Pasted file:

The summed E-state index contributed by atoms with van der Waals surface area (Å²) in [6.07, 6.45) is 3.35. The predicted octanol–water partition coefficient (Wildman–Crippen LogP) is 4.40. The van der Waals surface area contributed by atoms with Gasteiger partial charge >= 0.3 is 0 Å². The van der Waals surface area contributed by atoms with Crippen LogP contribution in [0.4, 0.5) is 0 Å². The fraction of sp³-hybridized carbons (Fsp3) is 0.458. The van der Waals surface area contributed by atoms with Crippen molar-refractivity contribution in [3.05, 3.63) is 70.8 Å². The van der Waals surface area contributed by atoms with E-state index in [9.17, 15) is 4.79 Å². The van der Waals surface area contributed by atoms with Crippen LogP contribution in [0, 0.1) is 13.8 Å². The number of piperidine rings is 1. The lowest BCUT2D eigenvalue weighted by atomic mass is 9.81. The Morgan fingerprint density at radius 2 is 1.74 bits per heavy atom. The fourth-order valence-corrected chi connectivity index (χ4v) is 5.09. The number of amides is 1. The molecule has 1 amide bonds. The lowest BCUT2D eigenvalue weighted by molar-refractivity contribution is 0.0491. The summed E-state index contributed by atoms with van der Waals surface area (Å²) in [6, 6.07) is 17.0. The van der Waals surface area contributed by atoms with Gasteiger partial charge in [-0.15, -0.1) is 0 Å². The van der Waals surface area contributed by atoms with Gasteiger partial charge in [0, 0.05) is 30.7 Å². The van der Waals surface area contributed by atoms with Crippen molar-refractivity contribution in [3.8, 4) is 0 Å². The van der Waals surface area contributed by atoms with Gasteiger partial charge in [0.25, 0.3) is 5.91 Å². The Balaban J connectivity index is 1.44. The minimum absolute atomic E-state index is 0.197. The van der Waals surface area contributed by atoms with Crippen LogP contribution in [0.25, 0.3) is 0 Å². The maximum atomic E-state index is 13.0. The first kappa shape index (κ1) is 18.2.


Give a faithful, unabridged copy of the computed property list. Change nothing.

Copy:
The summed E-state index contributed by atoms with van der Waals surface area (Å²) in [6.07, 6.45) is 3.35. The predicted octanol–water partition coefficient (Wildman–Crippen LogP) is 4.40. The van der Waals surface area contributed by atoms with Gasteiger partial charge >= 0.3 is 0 Å². The van der Waals surface area contributed by atoms with Crippen LogP contribution in [0.4, 0.5) is 0 Å². The fraction of sp³-hybridized carbons (Fsp3) is 0.458. The van der Waals surface area contributed by atoms with Crippen molar-refractivity contribution in [3.05, 3.63) is 70.8 Å². The van der Waals surface area contributed by atoms with E-state index in [9.17, 15) is 4.79 Å². The van der Waals surface area contributed by atoms with Crippen LogP contribution in [0, 0.1) is 13.8 Å². The number of piperidine rings is 1. The lowest BCUT2D eigenvalue weighted by atomic mass is 9.81. The Morgan fingerprint density at radius 2 is 1.74 bits per heavy atom. The fourth-order valence-corrected chi connectivity index (χ4v) is 5.09. The number of amides is 1. The molecule has 1 amide bonds. The lowest BCUT2D eigenvalue weighted by molar-refractivity contribution is 0.0491. The summed E-state index contributed by atoms with van der Waals surface area (Å²) in [6, 6.07) is 17.0. The van der Waals surface area contributed by atoms with Gasteiger partial charge in [-0.15, -0.1) is 0 Å². The van der Waals surface area contributed by atoms with Gasteiger partial charge in [0, 0.05) is 30.7 Å². The van der Waals surface area contributed by atoms with Crippen molar-refractivity contribution in [3.8, 4) is 0 Å². The van der Waals surface area contributed by atoms with Gasteiger partial charge in [0.25, 0.3) is 5.91 Å². The Balaban J connectivity index is 1.44. The minimum absolute atomic E-state index is 0.197. The van der Waals surface area contributed by atoms with Crippen LogP contribution in [0.25, 0.3) is 0 Å². The maximum atomic E-state index is 13.0. The first kappa shape index (κ1) is 18.2.